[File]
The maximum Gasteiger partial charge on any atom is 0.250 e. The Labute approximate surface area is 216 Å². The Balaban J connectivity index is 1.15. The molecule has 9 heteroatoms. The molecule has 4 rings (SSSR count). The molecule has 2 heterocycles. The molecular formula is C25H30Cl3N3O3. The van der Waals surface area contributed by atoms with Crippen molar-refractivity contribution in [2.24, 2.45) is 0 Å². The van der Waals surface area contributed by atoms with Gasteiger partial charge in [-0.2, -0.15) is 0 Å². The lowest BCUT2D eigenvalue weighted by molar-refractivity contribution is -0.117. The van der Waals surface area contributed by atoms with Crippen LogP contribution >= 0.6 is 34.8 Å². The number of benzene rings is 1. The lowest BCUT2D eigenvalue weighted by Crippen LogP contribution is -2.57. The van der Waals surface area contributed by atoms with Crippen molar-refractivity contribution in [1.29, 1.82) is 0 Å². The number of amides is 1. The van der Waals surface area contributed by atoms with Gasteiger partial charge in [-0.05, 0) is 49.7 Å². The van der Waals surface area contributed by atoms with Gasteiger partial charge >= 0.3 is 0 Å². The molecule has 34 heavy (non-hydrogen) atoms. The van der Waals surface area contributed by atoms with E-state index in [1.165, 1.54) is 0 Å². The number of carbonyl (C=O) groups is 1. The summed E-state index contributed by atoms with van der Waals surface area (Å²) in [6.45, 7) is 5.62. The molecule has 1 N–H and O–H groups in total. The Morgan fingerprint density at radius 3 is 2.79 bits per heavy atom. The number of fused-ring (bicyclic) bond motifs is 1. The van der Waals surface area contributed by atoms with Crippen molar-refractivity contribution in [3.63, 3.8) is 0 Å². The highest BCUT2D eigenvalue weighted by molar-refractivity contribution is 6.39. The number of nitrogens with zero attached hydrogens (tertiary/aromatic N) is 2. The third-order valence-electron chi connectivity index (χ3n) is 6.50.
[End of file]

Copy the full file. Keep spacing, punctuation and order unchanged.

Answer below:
The maximum Gasteiger partial charge on any atom is 0.250 e. The Labute approximate surface area is 216 Å². The Balaban J connectivity index is 1.15. The molecule has 9 heteroatoms. The molecule has 4 rings (SSSR count). The molecule has 2 heterocycles. The molecular formula is C25H30Cl3N3O3. The van der Waals surface area contributed by atoms with Crippen molar-refractivity contribution in [2.24, 2.45) is 0 Å². The van der Waals surface area contributed by atoms with Gasteiger partial charge in [-0.2, -0.15) is 0 Å². The lowest BCUT2D eigenvalue weighted by molar-refractivity contribution is -0.117. The van der Waals surface area contributed by atoms with Crippen LogP contribution >= 0.6 is 34.8 Å². The number of benzene rings is 1. The lowest BCUT2D eigenvalue weighted by Crippen LogP contribution is -2.57. The van der Waals surface area contributed by atoms with Crippen molar-refractivity contribution in [1.29, 1.82) is 0 Å². The number of amides is 1. The van der Waals surface area contributed by atoms with Gasteiger partial charge in [-0.05, 0) is 49.7 Å². The van der Waals surface area contributed by atoms with Gasteiger partial charge >= 0.3 is 0 Å². The molecule has 34 heavy (non-hydrogen) atoms. The van der Waals surface area contributed by atoms with E-state index in [1.165, 1.54) is 0 Å². The number of carbonyl (C=O) groups is 1. The summed E-state index contributed by atoms with van der Waals surface area (Å²) in [6.45, 7) is 5.62. The molecule has 1 N–H and O–H groups in total. The Morgan fingerprint density at radius 3 is 2.79 bits per heavy atom. The number of fused-ring (bicyclic) bond motifs is 1. The van der Waals surface area contributed by atoms with Crippen molar-refractivity contribution in [3.63, 3.8) is 0 Å². The highest BCUT2D eigenvalue weighted by molar-refractivity contribution is 6.39. The number of nitrogens with zero attached hydrogens (tertiary/aromatic N) is 2. The third-order valence-electron chi connectivity index (χ3n) is 6.50.